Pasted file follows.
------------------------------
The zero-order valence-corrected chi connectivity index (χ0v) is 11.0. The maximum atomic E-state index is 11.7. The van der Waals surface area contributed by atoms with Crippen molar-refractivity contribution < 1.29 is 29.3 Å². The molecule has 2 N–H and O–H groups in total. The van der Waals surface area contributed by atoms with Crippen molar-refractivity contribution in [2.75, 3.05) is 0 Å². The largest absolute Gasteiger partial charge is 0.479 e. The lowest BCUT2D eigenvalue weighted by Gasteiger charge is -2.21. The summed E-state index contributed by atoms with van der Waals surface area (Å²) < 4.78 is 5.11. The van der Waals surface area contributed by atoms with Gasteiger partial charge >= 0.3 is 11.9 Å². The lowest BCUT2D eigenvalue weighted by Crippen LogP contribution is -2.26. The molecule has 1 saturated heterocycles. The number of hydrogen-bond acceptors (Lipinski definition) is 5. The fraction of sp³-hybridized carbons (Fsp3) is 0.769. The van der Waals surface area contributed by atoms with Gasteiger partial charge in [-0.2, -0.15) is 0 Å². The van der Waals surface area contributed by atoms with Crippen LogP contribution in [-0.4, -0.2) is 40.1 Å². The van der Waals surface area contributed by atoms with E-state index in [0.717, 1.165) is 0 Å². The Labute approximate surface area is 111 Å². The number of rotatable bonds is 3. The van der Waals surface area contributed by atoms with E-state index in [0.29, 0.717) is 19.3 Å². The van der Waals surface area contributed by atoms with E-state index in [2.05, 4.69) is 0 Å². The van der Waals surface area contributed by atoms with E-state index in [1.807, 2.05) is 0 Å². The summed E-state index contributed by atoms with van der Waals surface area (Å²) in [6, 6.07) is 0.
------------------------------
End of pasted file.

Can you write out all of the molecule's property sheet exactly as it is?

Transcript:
The zero-order valence-corrected chi connectivity index (χ0v) is 11.0. The maximum atomic E-state index is 11.7. The van der Waals surface area contributed by atoms with Crippen molar-refractivity contribution < 1.29 is 29.3 Å². The molecule has 2 N–H and O–H groups in total. The van der Waals surface area contributed by atoms with Crippen molar-refractivity contribution in [2.75, 3.05) is 0 Å². The largest absolute Gasteiger partial charge is 0.479 e. The lowest BCUT2D eigenvalue weighted by Gasteiger charge is -2.21. The summed E-state index contributed by atoms with van der Waals surface area (Å²) < 4.78 is 5.11. The van der Waals surface area contributed by atoms with Gasteiger partial charge >= 0.3 is 11.9 Å². The lowest BCUT2D eigenvalue weighted by Crippen LogP contribution is -2.26. The molecule has 1 saturated heterocycles. The number of hydrogen-bond acceptors (Lipinski definition) is 5. The fraction of sp³-hybridized carbons (Fsp3) is 0.769. The van der Waals surface area contributed by atoms with Gasteiger partial charge in [-0.2, -0.15) is 0 Å². The van der Waals surface area contributed by atoms with Crippen LogP contribution in [-0.4, -0.2) is 40.1 Å². The van der Waals surface area contributed by atoms with E-state index in [0.717, 1.165) is 0 Å². The Labute approximate surface area is 111 Å². The number of rotatable bonds is 3. The van der Waals surface area contributed by atoms with E-state index in [0.29, 0.717) is 19.3 Å². The van der Waals surface area contributed by atoms with E-state index in [2.05, 4.69) is 0 Å². The van der Waals surface area contributed by atoms with E-state index in [1.807, 2.05) is 0 Å². The summed E-state index contributed by atoms with van der Waals surface area (Å²) in [6, 6.07) is 0.